The question of whether the IDR is out of the fragile five comes with an eyebrow lift when some of the new government’s changes are bought into view. 40% of the countries trade is with other ASEAN nations.
A further 15% with China, and 10% UK, leaving only 11% with the US. Leaving it slightly less vulnerable to Taper Tantrum than last year.
It’s NDF trades close to the onshore rate and whilst the economy is not near to internationalization in the same way that China is – due to its low reserves and lesser financial experience when compared to the likes of Singapore or Hong Kong. It is taking some steps to deepen its financial markets.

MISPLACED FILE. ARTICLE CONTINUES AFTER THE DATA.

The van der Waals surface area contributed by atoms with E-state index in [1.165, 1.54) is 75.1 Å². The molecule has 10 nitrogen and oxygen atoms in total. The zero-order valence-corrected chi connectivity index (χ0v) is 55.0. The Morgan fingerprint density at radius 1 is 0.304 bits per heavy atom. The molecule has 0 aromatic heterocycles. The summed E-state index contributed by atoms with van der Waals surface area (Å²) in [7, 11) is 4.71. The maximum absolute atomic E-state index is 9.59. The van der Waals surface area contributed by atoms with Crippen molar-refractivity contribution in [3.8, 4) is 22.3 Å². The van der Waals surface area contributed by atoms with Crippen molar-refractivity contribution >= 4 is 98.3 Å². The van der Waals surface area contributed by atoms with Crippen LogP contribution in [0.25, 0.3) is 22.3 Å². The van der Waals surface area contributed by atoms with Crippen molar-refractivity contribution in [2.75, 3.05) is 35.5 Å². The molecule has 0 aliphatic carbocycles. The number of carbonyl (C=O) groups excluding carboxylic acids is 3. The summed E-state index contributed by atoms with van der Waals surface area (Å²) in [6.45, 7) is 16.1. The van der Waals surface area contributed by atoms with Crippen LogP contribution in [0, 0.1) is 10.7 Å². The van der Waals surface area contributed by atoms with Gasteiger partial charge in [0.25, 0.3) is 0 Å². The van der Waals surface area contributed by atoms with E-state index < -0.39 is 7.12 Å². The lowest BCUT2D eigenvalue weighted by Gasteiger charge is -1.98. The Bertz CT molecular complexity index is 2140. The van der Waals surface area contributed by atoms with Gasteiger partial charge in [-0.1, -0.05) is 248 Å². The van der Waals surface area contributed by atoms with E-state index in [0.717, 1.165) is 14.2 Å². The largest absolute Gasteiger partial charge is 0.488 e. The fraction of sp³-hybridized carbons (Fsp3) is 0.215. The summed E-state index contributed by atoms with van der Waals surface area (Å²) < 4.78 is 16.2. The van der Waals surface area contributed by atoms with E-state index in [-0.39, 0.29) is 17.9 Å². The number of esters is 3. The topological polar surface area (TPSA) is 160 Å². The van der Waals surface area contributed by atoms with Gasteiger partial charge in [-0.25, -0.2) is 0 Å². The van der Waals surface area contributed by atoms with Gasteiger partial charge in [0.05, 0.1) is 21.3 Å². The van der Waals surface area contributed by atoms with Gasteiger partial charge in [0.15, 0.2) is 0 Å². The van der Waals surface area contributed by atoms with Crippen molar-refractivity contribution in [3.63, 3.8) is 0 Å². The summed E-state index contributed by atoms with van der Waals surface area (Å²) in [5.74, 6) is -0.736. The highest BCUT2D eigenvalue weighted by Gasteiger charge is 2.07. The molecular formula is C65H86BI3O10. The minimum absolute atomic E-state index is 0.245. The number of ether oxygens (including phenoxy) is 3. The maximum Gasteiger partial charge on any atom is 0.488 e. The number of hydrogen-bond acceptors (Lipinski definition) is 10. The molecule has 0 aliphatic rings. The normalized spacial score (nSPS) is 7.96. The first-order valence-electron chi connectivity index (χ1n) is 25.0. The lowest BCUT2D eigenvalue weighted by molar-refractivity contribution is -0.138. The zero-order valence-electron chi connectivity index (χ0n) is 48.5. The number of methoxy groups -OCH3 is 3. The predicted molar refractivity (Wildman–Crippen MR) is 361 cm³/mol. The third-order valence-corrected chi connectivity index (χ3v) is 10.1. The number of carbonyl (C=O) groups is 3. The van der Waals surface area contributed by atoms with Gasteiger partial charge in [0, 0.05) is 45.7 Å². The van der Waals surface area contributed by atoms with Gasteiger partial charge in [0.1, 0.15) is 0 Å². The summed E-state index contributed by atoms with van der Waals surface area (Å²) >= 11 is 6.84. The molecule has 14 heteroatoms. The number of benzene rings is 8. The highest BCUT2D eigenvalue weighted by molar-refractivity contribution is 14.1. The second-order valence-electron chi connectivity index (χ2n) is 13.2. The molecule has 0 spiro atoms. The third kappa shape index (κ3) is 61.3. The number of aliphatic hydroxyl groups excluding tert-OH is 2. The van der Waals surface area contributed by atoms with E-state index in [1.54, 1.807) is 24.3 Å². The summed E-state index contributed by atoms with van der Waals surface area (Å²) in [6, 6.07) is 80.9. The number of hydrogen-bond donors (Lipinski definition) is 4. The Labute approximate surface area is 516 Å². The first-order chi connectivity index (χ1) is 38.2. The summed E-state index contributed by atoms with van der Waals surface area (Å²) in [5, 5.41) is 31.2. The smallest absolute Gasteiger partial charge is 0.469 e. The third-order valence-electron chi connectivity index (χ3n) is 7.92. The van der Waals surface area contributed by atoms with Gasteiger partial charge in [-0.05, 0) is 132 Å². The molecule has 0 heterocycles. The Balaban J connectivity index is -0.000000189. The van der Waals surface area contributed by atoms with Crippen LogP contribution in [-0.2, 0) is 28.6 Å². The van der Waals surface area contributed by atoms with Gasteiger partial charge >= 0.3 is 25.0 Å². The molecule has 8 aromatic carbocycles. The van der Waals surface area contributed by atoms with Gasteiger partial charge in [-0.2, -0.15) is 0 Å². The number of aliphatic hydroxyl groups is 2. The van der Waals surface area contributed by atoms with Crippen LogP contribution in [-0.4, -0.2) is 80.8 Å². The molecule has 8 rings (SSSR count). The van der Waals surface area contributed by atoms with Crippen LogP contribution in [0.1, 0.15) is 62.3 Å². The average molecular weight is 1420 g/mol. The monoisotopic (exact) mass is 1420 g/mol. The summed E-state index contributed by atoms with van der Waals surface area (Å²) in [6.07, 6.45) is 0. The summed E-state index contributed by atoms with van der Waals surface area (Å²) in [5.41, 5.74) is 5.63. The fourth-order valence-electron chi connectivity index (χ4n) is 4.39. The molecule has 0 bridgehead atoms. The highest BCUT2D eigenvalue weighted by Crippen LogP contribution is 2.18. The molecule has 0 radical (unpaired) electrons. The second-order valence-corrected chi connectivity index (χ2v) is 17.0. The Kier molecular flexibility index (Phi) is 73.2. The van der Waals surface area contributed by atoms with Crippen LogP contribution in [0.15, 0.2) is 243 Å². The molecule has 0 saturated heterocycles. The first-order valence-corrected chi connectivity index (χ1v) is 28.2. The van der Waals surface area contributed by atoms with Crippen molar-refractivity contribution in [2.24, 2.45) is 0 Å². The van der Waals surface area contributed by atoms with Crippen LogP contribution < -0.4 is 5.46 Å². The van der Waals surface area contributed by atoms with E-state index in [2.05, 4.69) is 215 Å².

The government has passed laws requiring onshore firms to hedge their currency risks - a boost to the local banking sector but also a way to increase IDR liquidity whilst also combating some unintended currency corruption. Which goes something like this.
Indonesian factory owner exports his products overseas – takes the hard currency receipts into his bank account in Singapore and once a month pops up for a shopping trip coming home with a suitcase containing USD $9,999 worth of IDR to pay his factory workers.
“ We’re not encouraging them – we’re enforcing them” says Perry Warjiyo, Deputy Governor of Bank Indonesia.
This new local currency hedging is an interesting move when you think what creates liquidity in a currency pair?
Certainly more trading/hedging by more participants – particularly when it’s a regulation - creates new liquidity, and a deeper IDR market benefits both the user and the economy as a whole - especially when it comes to smoother moves versus jumpy thin liquidity spikes.